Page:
Ironwork provides the Indians with an honorable way to make a living. Young ironworkers carry the reputation of their fathers, or uncles, to each job, but you earn your own name among the men, and a new reputation is born for your sons to live up to.
Ron LaFrance, Mohawk, 1987
Iroquois ironworkers, especially the Mohawks, are legendary for their dizzying work in erecting skyscrapers and steel bridges. Mohawk men have walked and worked on nearly all of New York City's towering buildings, including the Empire State Building, the Chrysler Building, and Rockefeller Center. They came to Pittsburgh to work on the U.S. Steel Building, the Civic Arena, and the Fort Pitt Bridge, among others.
Generations of Iroquois men have followed in this profession, which began in 1886 with the construction of the Canadian Pacific Railway bridge across the Saint Lawrence River. To obtain permission to build the south abutment of the bridge on reservation land, the construction company agreed to hire men from the Kahnawake Reservation. Putting riveting tools in the Mohawks’ hands was like putting ham with eggs. They were natural-born bridgemen, said one construction company official.
Some Iroquois compare working the iron to another chapter in their history. Once as hunters and warriors, they left their homes for extended periods to travel long distances - earning a living for their families back home, making their personal reputations, and seeking adventures.
Now, Native people from all over the country are being trained as ironworkers in the National Ironworkers Training Program for American Indians. Walking the high steel earns a good wage, but it also is a source of pride.
Coming to the City
Since the end of World War II, there has been a large-scale movement of American Indian people away from the reservations to urban areas. Today, more than 60 percent of the American Indian population lives in cities.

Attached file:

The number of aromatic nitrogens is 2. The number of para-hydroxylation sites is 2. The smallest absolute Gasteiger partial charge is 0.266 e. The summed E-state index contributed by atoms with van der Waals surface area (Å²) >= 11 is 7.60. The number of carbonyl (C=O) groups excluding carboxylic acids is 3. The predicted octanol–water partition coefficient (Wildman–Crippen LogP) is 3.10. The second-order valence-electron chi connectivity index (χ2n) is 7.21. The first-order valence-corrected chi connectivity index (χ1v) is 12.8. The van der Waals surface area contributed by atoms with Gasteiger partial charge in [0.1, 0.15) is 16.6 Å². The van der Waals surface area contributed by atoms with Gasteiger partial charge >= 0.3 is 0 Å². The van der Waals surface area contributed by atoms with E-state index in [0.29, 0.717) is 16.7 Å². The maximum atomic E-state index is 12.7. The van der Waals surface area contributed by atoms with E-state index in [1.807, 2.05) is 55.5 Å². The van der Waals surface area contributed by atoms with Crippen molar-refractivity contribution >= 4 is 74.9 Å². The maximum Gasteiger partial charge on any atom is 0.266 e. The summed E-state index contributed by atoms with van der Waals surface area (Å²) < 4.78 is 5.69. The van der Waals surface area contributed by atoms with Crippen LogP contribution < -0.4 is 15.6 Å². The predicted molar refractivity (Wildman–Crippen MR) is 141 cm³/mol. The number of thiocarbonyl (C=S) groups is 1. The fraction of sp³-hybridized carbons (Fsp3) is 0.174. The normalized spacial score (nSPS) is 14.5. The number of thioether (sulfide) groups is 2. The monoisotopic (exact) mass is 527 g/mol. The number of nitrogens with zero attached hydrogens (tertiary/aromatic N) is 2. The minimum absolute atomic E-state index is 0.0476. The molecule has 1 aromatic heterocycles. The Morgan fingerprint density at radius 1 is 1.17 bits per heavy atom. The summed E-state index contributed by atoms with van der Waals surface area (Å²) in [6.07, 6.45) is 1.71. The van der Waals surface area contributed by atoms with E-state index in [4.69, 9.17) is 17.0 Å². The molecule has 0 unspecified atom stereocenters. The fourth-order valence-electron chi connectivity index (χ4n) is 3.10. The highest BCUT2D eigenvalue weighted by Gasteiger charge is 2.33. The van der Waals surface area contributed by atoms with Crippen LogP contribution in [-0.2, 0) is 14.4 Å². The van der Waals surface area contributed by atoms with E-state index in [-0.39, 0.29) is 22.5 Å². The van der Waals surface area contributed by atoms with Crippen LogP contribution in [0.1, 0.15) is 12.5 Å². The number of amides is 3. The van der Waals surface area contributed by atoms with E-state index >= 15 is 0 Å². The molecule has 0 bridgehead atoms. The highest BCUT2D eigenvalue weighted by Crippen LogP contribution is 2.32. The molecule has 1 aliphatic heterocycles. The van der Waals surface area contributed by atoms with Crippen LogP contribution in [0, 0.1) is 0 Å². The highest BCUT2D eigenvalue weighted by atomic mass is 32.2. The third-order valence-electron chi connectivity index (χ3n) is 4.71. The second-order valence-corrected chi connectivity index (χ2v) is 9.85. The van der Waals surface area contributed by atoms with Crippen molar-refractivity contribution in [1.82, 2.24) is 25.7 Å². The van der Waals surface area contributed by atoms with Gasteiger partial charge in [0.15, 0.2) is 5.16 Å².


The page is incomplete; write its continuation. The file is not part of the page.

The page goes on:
The U.S. government encouraged the urban migration in the 1950s by developing a federal relocation program. The aim was to attract Indian people to the cities, where jobs were more readily available than on the reservations. Thousands of Native people responded to the promise of "good jobs" and "happy homes" as advertised in the governmental brochures.
For many, relocation was a failure. What they found, in general, were low-paying jobs and high-cost rents. Although some stayed and built a life, many returned to the reservations.
Unfamiliar challenges confront Native people who move to urban areas. Life in the city often means living next door to non-Indian strangers. It means trying to balance one's traditional cultural values with the often-conflicting requirements for success in mainstream society.
Pittsburgh Hard Hat
Richard Glazer-Danay (August 12, 1942- ), Caughnawaga Mohawk, Corona, CA, 1997
Aluminum, enamel paints, plastic, commercial leather, steel, paper, ink, nylon, adhesive; 36349-1
Mohawk artist Richard Glazer-Danay created one of his special hard hats for Pittsburgh by integrating icons of the city. A former ironworker, Glazer-Danay has gained attention with his astounding hard hats that mix references to Mohawk ironworking with popular urban and tribal emblems.
Harold (Jack) Johnson, Mohawk, Ohsweken, Ontario, 1992
Commercial cotton, polyester, ink; L 74.0 x W 79.5; 35732-2
This T-shirt compares the Native ironworker, renowned for his fearless daring at great heights, with the profile of an eagle, the proud bird that also soars aloft.